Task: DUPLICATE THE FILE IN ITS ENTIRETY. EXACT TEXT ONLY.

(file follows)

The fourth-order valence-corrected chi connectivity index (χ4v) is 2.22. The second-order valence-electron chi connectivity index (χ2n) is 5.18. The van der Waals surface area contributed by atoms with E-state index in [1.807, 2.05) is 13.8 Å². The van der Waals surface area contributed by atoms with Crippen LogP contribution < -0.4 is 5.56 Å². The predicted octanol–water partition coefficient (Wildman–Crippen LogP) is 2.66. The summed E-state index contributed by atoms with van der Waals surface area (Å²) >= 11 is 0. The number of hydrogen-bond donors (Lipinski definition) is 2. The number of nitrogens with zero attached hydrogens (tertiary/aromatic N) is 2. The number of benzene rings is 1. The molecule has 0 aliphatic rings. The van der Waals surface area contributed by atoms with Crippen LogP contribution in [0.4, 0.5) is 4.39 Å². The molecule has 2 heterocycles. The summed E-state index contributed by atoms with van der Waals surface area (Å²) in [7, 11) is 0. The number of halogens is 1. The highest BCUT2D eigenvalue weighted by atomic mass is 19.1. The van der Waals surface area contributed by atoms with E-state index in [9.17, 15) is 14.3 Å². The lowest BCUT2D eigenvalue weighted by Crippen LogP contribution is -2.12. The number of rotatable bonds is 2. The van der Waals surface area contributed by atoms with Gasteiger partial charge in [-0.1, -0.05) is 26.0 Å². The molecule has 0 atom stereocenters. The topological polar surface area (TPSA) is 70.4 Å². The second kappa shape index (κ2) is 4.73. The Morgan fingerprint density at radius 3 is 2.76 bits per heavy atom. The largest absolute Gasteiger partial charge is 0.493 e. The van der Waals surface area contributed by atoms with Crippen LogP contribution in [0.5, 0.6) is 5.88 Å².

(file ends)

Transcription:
The fourth-order valence-corrected chi connectivity index (χ4v) is 2.22. The second-order valence-electron chi connectivity index (χ2n) is 5.18. The van der Waals surface area contributed by atoms with E-state index in [1.807, 2.05) is 13.8 Å². The van der Waals surface area contributed by atoms with Crippen LogP contribution < -0.4 is 5.56 Å². The predicted octanol–water partition coefficient (Wildman–Crippen LogP) is 2.66. The summed E-state index contributed by atoms with van der Waals surface area (Å²) >= 11 is 0. The number of hydrogen-bond donors (Lipinski definition) is 2. The number of nitrogens with zero attached hydrogens (tertiary/aromatic N) is 2. The number of benzene rings is 1. The molecule has 0 aliphatic rings. The van der Waals surface area contributed by atoms with Crippen LogP contribution in [0.4, 0.5) is 4.39 Å². The molecule has 2 heterocycles. The summed E-state index contributed by atoms with van der Waals surface area (Å²) in [7, 11) is 0. The number of halogens is 1. The highest BCUT2D eigenvalue weighted by atomic mass is 19.1. The van der Waals surface area contributed by atoms with E-state index in [9.17, 15) is 14.3 Å². The lowest BCUT2D eigenvalue weighted by Crippen LogP contribution is -2.12. The number of rotatable bonds is 2. The van der Waals surface area contributed by atoms with Gasteiger partial charge in [-0.1, -0.05) is 26.0 Å². The molecule has 0 atom stereocenters. The topological polar surface area (TPSA) is 70.4 Å². The second kappa shape index (κ2) is 4.73. The Morgan fingerprint density at radius 3 is 2.76 bits per heavy atom. The largest absolute Gasteiger partial charge is 0.493 e. The van der Waals surface area contributed by atoms with Crippen LogP contribution in [0.5, 0.6) is 5.88 Å².